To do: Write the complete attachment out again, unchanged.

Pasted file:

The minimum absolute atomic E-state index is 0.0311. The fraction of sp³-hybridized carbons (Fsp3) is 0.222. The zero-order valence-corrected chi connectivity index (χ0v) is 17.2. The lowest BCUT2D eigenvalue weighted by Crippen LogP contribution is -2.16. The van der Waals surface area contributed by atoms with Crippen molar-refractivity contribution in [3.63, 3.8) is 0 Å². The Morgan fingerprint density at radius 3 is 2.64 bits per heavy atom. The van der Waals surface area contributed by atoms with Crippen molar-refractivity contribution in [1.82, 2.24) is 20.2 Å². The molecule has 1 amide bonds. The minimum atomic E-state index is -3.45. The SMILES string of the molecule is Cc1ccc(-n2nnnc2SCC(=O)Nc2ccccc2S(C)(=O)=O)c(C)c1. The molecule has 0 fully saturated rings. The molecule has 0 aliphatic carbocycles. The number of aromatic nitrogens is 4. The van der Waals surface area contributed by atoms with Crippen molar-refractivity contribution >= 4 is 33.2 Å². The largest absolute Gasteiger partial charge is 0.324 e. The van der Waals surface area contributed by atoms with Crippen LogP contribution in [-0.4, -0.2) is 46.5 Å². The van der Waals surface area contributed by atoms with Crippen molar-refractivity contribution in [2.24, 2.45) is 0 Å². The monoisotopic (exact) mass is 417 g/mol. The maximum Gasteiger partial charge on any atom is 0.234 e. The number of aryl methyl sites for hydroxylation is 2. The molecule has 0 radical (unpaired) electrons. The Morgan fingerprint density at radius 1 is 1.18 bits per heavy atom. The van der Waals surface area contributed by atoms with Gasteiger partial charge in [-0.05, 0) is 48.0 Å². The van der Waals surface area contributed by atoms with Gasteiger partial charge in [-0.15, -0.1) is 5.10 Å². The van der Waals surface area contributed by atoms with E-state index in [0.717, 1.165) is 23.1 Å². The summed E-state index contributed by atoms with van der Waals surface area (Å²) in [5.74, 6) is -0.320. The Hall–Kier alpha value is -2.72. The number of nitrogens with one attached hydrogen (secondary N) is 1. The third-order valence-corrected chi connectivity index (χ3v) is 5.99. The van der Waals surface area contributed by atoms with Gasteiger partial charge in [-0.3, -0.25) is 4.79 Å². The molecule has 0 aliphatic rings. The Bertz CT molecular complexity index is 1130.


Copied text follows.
The minimum absolute atomic E-state index is 0.0311. The fraction of sp³-hybridized carbons (Fsp3) is 0.222. The zero-order valence-corrected chi connectivity index (χ0v) is 17.2. The lowest BCUT2D eigenvalue weighted by Crippen LogP contribution is -2.16. The van der Waals surface area contributed by atoms with Crippen molar-refractivity contribution in [3.63, 3.8) is 0 Å². The Morgan fingerprint density at radius 3 is 2.64 bits per heavy atom. The van der Waals surface area contributed by atoms with Crippen molar-refractivity contribution in [1.82, 2.24) is 20.2 Å². The molecule has 1 amide bonds. The minimum atomic E-state index is -3.45. The SMILES string of the molecule is Cc1ccc(-n2nnnc2SCC(=O)Nc2ccccc2S(C)(=O)=O)c(C)c1. The molecule has 0 fully saturated rings. The molecule has 0 aliphatic carbocycles. The number of aromatic nitrogens is 4. The van der Waals surface area contributed by atoms with Crippen molar-refractivity contribution >= 4 is 33.2 Å². The largest absolute Gasteiger partial charge is 0.324 e. The van der Waals surface area contributed by atoms with Crippen LogP contribution in [-0.4, -0.2) is 46.5 Å². The van der Waals surface area contributed by atoms with Crippen molar-refractivity contribution in [2.24, 2.45) is 0 Å². The monoisotopic (exact) mass is 417 g/mol. The maximum Gasteiger partial charge on any atom is 0.234 e. The number of aryl methyl sites for hydroxylation is 2. The molecule has 0 radical (unpaired) electrons. The Morgan fingerprint density at radius 1 is 1.18 bits per heavy atom. The van der Waals surface area contributed by atoms with Gasteiger partial charge in [-0.05, 0) is 48.0 Å². The van der Waals surface area contributed by atoms with Gasteiger partial charge in [-0.15, -0.1) is 5.10 Å². The van der Waals surface area contributed by atoms with E-state index in [0.717, 1.165) is 23.1 Å². The summed E-state index contributed by atoms with van der Waals surface area (Å²) in [5.74, 6) is -0.320. The Hall–Kier alpha value is -2.72. The number of nitrogens with one attached hydrogen (secondary N) is 1. The third-order valence-corrected chi connectivity index (χ3v) is 5.99. The van der Waals surface area contributed by atoms with Gasteiger partial charge in [-0.3, -0.25) is 4.79 Å². The molecule has 0 aliphatic rings. The Bertz CT molecular complexity index is 1130.